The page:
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Wednesday, 26 June 2013

Guest Post: Early Harvest Project with 100 Story Building

Back in May, the Emerging Writers’ Festival hosted a panel talk about writing in Melbourne’s west. That same week, 13 children ran into a room above West Footscray Library to get started on the second issue of a literary journal called early harvest. So it’s not only young writers emerging in the west, but young editors, too.

Right from this first workshop, the editorial team were making decisions about what this edition of early harvest would be. Assisted each week by different publishing professionals, the young editors learn about all aspects of creating a literary journal, from concept to design, commissioning to editing, printing to marketing. This creates some interesting discussions about their own journal. One editor was very keen for the editorial team to write all the stories in early harvest, which led to a debate on how one assesses story quality when you’re friends with the author. Some very complicated methods were mooted before the proposal was voted down and the team decided they couldn’t submit individually.

This decision-making process is what makes the Early Harvest project special. The editorial team hail from five different schools, and the editors talk about teamwork, cooperation and meeting new people as being the best things about the project so far. Just like in the real world, sometimes this collaborative process works really well, at other times it results in compromise. But the outcome is always authentic and driven by the young editors themselves.

The Early Harvest project also aims to celebrate the contribution that young people make to their own creative learning, and empower them. Emma Hewitt, co-founder of the project, sums it up:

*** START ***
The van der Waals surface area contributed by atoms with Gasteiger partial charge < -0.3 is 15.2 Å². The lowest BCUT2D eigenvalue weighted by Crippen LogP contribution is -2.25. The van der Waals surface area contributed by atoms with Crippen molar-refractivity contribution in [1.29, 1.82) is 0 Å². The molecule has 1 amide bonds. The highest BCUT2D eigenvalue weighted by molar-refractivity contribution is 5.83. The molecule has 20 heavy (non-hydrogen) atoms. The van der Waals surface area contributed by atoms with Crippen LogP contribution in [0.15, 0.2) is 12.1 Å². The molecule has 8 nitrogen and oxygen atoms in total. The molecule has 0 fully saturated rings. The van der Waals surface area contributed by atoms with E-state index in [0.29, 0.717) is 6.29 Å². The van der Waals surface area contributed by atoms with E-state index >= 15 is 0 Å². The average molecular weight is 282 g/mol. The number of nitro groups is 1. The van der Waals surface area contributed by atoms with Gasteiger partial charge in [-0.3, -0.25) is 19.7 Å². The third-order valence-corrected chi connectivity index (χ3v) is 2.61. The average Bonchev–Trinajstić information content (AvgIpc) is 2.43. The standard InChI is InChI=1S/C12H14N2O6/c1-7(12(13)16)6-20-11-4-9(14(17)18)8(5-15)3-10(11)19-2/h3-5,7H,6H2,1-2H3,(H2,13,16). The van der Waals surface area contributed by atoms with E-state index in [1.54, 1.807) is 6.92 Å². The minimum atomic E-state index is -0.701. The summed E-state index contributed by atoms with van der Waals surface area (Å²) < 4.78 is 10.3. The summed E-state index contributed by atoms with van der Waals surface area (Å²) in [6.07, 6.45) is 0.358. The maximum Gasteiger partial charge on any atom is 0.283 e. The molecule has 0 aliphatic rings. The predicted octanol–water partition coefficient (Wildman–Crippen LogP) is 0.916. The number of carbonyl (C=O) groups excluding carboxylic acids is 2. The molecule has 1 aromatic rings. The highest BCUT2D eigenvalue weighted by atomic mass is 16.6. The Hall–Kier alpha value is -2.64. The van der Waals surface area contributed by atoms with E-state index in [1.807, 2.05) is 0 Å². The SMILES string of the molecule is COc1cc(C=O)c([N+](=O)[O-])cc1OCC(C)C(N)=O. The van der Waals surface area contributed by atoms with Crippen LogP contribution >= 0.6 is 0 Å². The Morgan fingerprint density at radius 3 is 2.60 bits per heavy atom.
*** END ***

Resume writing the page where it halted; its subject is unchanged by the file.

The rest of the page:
A lot of the time children’s writing exists in school and exists in the home but doesn’t get out there. Giving kids the chance to create a publication they can hold in their hand, that looks smart and has beautiful illustrations, is a really amazing way of acknowledging their writing. And young people get really excited about reading other young people’s writing in a space they’ve only seen adult authors writing for them.

This year, early harvest has two themes. Or a theme and a sub-theme. The first one is science fiction. The second one is zombies. We’re not clear yet on how these are going to manifest themselves, but we agree with Huz, one of the young editors, when he says it’s going to be ‘different, better and awesome’.

The editorial team have decided to target their call for submissions to local schools, and to commission authors. But you can still support early harvest by purchasing a copy of Issue 1, with all proceeds used to sustain the Early Harvest project.

And the final word will go to Huz, who has a unique marketing proposition for you.

‘If you read early harvest and if you want to make it better than us, challenge me.’

Early Harvest is a collaborative project run in partnership by 100 Story Building, Davina Bell of harvest magazine and Emma Hewitt. Early Harvest gives young people the opportunity to develop new skills in writing, publishing and editing, as well as confidence in themselves as creative individuals.

Follow the Early Harvest project here.

This project is made possible by funds from St George Foundation.

100 Story Building is a centre for young writers, opening in Melbourne’s inner-west in 2013. They increase opportunities for young people to foster their creative voice and to have their ideas shared and respected. They bring together young writers and members of Melbourne’s creative community, and encourage them to share in their skills and understandings through creative writing excursions, publishing programs and after-school activities. Volunteers who work one-on-one with the children are an important part of the centre's daily workshops.

100 Story Building's mission is to provide opportunities for the most marginalised children and young people in our community - to build the literacy skills, confidence, and a sense of belonging that are fundamental to future success.

To support their work with children and young people, the centre runs 100 Story Studio creative writing workshops for adults and 100 Story Holidays school holiday workshops for kids.

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